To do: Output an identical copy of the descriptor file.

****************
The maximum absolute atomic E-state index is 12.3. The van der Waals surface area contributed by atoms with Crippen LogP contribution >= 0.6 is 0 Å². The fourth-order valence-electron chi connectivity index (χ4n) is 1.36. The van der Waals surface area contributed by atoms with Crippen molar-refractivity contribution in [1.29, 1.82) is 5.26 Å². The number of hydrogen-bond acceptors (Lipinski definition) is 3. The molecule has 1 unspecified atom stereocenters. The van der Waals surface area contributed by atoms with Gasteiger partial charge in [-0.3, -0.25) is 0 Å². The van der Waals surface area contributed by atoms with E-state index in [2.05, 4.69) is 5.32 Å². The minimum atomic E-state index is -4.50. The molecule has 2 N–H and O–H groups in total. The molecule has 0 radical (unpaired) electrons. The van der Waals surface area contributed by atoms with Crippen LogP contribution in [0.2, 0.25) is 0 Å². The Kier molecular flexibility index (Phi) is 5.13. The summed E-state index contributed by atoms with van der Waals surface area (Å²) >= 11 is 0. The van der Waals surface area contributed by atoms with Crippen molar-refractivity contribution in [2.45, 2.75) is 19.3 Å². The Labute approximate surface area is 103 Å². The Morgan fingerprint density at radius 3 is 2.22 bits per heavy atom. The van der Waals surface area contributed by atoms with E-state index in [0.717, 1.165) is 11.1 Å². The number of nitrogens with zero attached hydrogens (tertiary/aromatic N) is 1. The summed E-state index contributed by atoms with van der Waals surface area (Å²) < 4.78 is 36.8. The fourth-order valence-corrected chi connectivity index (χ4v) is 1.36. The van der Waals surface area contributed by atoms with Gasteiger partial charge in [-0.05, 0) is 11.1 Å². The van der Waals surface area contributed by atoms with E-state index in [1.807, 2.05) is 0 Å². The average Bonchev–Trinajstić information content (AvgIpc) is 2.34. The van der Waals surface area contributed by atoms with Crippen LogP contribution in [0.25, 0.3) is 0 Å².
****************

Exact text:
The maximum absolute atomic E-state index is 12.3. The van der Waals surface area contributed by atoms with Crippen LogP contribution >= 0.6 is 0 Å². The fourth-order valence-electron chi connectivity index (χ4n) is 1.36. The van der Waals surface area contributed by atoms with Crippen molar-refractivity contribution in [1.29, 1.82) is 5.26 Å². The number of hydrogen-bond acceptors (Lipinski definition) is 3. The molecule has 1 unspecified atom stereocenters. The van der Waals surface area contributed by atoms with Gasteiger partial charge in [-0.3, -0.25) is 0 Å². The van der Waals surface area contributed by atoms with E-state index in [2.05, 4.69) is 5.32 Å². The minimum atomic E-state index is -4.50. The molecule has 2 N–H and O–H groups in total. The molecule has 0 radical (unpaired) electrons. The van der Waals surface area contributed by atoms with Crippen LogP contribution in [0.2, 0.25) is 0 Å². The Kier molecular flexibility index (Phi) is 5.13. The summed E-state index contributed by atoms with van der Waals surface area (Å²) >= 11 is 0. The van der Waals surface area contributed by atoms with Crippen molar-refractivity contribution in [2.45, 2.75) is 19.3 Å². The Labute approximate surface area is 103 Å². The Morgan fingerprint density at radius 3 is 2.22 bits per heavy atom. The van der Waals surface area contributed by atoms with E-state index in [0.717, 1.165) is 11.1 Å². The number of nitrogens with zero attached hydrogens (tertiary/aromatic N) is 1. The summed E-state index contributed by atoms with van der Waals surface area (Å²) < 4.78 is 36.8. The fourth-order valence-corrected chi connectivity index (χ4v) is 1.36. The van der Waals surface area contributed by atoms with Gasteiger partial charge in [-0.05, 0) is 11.1 Å². The van der Waals surface area contributed by atoms with E-state index in [1.807, 2.05) is 0 Å². The average Bonchev–Trinajstić information content (AvgIpc) is 2.34. The van der Waals surface area contributed by atoms with Crippen LogP contribution in [0.25, 0.3) is 0 Å².